The Ophir Nova or Laserstar series power meters, along with the appropriate photodiode sensors are used on a daily basis for technical support and calibration of police lidar devices. Lidar instruments help enforce speed limits and they are also used at crime scenes and vehicle crashes in order to accurately reconstruct scenes.
These instruments offer pretty straightforward software so that now, for the first time, police can actually measure the speed, direction of travel and now, the most recent technology can measure the distance between two moving vehicles. Amazingly, based on the speeds of the cars, the devices calculate the vehicles’ closing time.
It’s of utmost importance that these instruments make accurate measurements of power output, wavelength frequency and beam dispersion angle. The technology must be able to stand up to court challenges and analyses by professionals. In order to achieve this reliability, these devices are required to be periodically maintained and documentation to that effect is often requested. Independent lidar certification companies depend on Ophir products to accomplish that task.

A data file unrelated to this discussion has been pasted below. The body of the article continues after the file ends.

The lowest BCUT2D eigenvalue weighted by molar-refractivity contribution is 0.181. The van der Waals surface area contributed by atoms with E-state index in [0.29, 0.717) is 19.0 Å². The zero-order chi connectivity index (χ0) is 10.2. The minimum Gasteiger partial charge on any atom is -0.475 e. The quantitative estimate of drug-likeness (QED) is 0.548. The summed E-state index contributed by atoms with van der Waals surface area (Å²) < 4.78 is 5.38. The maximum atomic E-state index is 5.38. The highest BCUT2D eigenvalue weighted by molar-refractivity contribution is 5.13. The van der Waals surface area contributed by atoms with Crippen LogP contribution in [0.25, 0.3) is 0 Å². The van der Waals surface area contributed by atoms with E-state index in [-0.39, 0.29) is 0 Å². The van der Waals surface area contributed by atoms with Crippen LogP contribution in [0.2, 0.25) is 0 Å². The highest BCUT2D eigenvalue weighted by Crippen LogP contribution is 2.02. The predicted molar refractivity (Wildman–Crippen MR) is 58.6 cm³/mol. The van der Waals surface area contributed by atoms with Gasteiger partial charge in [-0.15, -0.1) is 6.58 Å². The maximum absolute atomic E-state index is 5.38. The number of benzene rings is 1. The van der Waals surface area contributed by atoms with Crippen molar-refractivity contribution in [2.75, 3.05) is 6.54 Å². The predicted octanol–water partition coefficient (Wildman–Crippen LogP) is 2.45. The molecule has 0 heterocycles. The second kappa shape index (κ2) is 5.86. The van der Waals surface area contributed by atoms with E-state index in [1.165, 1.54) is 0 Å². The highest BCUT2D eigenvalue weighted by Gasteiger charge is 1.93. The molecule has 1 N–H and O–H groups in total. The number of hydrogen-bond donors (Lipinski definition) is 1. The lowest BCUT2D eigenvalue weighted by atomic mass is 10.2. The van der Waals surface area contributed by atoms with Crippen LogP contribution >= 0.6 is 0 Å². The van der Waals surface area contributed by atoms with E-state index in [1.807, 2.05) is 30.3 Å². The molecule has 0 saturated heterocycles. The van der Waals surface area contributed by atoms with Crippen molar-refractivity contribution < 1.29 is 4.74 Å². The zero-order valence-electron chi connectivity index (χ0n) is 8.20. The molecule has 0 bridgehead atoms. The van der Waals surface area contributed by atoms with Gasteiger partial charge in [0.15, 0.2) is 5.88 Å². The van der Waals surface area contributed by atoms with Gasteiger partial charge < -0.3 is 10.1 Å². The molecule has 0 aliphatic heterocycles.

Using the Ophir Nova or Laserstar power meters, together with Ophir’s excellent data collection software package, StarCom , we are able to make permanent data file records of each instrument’s certification profile and include hard copies of the charts generated by each instrument under test for presentation in the courts at some future date.
It has been determined that each instrument has its own unique signature which is repeatable over time, somewhat like a fingerprint. Having this baseline of expectations, we can far more easily diagnose and pinpoint any potential problems or malfunction that might arise in the future by comparing the current digital fingerprint to one taken previously.
Use of the Nova or Laserstar and StarCom in combination results in a low cost but very impressive data collection product that is convincing to the non-technical and hard to challenge by the professionals analyzing the data.
Read the full article by Dick McCreary of Ohio Calibration laboratories.
Lidar. Photo source: Wikipedia
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